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Part time study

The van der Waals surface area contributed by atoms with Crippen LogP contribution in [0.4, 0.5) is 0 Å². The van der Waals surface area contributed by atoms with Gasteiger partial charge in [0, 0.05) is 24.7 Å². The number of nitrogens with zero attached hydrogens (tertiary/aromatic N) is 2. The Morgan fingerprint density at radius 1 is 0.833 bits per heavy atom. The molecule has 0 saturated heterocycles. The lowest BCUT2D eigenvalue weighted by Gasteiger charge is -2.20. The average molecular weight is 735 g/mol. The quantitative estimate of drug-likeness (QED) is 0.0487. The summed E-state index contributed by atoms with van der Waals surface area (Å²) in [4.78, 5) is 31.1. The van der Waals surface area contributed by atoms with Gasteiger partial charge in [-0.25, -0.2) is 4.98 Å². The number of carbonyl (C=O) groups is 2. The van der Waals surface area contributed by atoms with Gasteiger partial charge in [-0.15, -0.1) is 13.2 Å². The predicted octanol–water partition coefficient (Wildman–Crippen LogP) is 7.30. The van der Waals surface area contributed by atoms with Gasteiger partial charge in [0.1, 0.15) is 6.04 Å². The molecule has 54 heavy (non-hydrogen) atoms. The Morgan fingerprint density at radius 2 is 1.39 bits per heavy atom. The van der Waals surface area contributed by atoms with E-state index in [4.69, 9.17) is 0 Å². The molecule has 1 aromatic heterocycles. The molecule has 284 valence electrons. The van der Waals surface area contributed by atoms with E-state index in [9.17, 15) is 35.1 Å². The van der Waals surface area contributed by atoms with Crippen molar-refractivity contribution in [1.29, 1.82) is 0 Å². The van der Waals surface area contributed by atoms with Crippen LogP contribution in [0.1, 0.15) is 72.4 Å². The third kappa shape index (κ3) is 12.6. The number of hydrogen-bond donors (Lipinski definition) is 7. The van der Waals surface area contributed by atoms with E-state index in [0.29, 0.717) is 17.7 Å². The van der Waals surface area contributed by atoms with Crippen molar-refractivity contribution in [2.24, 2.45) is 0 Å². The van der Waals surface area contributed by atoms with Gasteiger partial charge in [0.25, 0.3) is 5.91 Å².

I found in the philosophy class I am taking this term, most people I talked to are part time students. Some of them are obviously over age, they are seniors. Some of them I talked to are still working toward their undergard degree, but they are already working full time. I didn’t ask the reason, but I suppose they have no choice but to support themselves. Otherwise, it would be better to finish school first then join the work force. Today I met an acturaist, who is married, and thinking of a career change. She just quit her job to go back to school. I learnt that there are only 3000 or so fellow acturaist, completed all the exams, in Canada. This field sounds really though. I wonder where my friends studied actural science in Waterloo doing nowadays. Looks like most of them won’t make it to the top. Political philosophy is a very intereting topic, because we can all relate to it. The class is in the evening at the downtown campus, time and location are quite convenient for people with full time job, except me who work much closer to the Burnaby campus. That explain why there are so many part-time student in my class. In class, you can tell the difference between part-time and full-time students. Part-time students are more keen on asking questions and not shy talking back to the professor. On the other hand, mostly the full time students just sit there quietly and some of them skip classes occasionally. That’s the difference between study for fun and study for grade. No one force part-time students to study, they are motiviated by their interest and want to get most out of the class. Many full-time students don’t even know what they want to study, or study for the sake of grades or money. They see learning as a mean to an end rather than the end itself. That explain the different altitude between full and part time students.

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